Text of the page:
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Nitrogen fixation in the mucus of Red Sea corals.

Abstract : Scleractinian corals are essential constituents of tropical reef ecological diversity. They live in close association with diazotrophs [dinitrogen (N2)-fixing microbes], which can fix high rates of N2. Whether corals benefit from this extrinsic nitrogen source is still under debate. Until now, N2 fixation rates have been indirectly estimated using the acetylene reduction assay, which does not permit assessment of the amount of nitrogen incorporated into the different compartments of the coral holobiont. In the present study, the (15)N2 technique was applied for the first time on three Red Sea coral species. Significant (15)N enrichment was measured in particles released by corals to the surrounding seawater. N2 fixation rates were species specific and as high as 1.6-2 ng N day(-1) l(-1). However, no significant enrichment was measured in the symbiotic dinoflagellates or the coral host tissues, suggesting that corals do not benefit from diazotrophic N2 fixation.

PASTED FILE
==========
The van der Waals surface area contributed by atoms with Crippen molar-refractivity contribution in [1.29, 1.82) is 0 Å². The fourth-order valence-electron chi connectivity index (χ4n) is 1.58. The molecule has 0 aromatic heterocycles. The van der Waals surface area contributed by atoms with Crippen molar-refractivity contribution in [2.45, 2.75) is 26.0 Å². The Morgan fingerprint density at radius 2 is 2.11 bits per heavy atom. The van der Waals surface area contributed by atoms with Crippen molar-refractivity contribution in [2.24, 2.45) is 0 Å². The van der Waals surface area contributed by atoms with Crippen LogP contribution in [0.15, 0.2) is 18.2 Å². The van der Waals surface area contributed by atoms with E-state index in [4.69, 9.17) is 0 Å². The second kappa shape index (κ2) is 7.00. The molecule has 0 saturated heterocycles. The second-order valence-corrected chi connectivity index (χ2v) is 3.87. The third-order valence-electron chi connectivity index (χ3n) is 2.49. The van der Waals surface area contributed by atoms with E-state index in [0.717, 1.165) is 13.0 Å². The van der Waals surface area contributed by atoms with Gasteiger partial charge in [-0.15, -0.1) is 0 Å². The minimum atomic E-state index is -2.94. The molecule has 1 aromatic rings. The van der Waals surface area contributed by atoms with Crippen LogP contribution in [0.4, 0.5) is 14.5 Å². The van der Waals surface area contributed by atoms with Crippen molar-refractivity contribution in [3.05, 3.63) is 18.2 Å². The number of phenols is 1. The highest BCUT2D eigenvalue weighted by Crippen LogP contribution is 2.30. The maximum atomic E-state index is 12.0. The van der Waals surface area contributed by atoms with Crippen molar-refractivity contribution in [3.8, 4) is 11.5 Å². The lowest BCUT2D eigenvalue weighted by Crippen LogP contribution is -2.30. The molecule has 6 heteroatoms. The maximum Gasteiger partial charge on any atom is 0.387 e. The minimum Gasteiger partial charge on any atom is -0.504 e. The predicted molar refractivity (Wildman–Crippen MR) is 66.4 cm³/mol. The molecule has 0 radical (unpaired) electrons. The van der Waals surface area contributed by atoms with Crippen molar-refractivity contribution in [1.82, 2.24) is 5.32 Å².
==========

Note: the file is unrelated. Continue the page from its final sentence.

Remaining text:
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Submitted on : Wednesday, January 14, 2015 - 9:27:57 AM
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Renaud Grover, Christine Ferrier-Pagès, Jean-François Maguer, Leila Ezzat, Maoz Fine. Nitrogen fixation in the mucus of Red Sea corals.. Journal of Experimental Biology, Cambridge University Press, 2014, 217 (22), pp.3962-3963. ⟨10.1242/jeb.111591⟩. ⟨hal-01103089⟩

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